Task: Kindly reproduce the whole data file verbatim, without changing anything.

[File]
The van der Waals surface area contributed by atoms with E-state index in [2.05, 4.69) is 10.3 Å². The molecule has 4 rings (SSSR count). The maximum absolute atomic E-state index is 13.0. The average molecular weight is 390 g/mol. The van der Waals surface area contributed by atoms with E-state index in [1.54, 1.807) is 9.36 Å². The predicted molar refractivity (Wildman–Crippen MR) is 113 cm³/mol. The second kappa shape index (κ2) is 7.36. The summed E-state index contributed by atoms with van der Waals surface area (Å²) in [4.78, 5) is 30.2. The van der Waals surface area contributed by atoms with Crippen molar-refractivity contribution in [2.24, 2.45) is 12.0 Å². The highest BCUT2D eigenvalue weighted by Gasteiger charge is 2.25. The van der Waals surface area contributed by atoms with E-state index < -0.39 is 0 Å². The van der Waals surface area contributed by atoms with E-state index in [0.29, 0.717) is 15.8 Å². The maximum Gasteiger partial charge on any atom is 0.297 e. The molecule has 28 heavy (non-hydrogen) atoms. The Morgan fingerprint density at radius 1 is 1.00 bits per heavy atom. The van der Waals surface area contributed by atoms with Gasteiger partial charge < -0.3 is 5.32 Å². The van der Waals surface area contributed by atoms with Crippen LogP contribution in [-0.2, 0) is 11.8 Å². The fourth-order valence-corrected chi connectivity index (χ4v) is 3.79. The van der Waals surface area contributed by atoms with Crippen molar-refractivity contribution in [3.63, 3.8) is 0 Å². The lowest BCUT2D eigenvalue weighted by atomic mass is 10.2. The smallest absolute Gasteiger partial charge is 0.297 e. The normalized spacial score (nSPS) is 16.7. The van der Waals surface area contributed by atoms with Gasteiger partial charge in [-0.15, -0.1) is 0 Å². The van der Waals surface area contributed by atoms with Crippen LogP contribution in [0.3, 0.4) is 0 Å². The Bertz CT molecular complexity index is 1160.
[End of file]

The van der Waals surface area contributed by atoms with E-state index in [2.05, 4.69) is 10.3 Å². The molecule has 4 rings (SSSR count). The maximum absolute atomic E-state index is 13.0. The average molecular weight is 390 g/mol. The van der Waals surface area contributed by atoms with E-state index in [1.54, 1.807) is 9.36 Å². The predicted molar refractivity (Wildman–Crippen MR) is 113 cm³/mol. The second kappa shape index (κ2) is 7.36. The summed E-state index contributed by atoms with van der Waals surface area (Å²) in [4.78, 5) is 30.2. The van der Waals surface area contributed by atoms with Crippen molar-refractivity contribution in [2.24, 2.45) is 12.0 Å². The highest BCUT2D eigenvalue weighted by Gasteiger charge is 2.25. The van der Waals surface area contributed by atoms with E-state index < -0.39 is 0 Å². The van der Waals surface area contributed by atoms with E-state index in [0.29, 0.717) is 15.8 Å². The maximum Gasteiger partial charge on any atom is 0.297 e. The molecule has 28 heavy (non-hydrogen) atoms. The Morgan fingerprint density at radius 1 is 1.00 bits per heavy atom. The van der Waals surface area contributed by atoms with Gasteiger partial charge < -0.3 is 5.32 Å². The van der Waals surface area contributed by atoms with Crippen LogP contribution in [-0.2, 0) is 11.8 Å². The fourth-order valence-corrected chi connectivity index (χ4v) is 3.79. The van der Waals surface area contributed by atoms with Crippen molar-refractivity contribution in [3.63, 3.8) is 0 Å². The lowest BCUT2D eigenvalue weighted by atomic mass is 10.2. The smallest absolute Gasteiger partial charge is 0.297 e. The normalized spacial score (nSPS) is 16.7. The van der Waals surface area contributed by atoms with Gasteiger partial charge in [-0.15, -0.1) is 0 Å². The van der Waals surface area contributed by atoms with Crippen LogP contribution in [0.3, 0.4) is 0 Å². The Bertz CT molecular complexity index is 1160.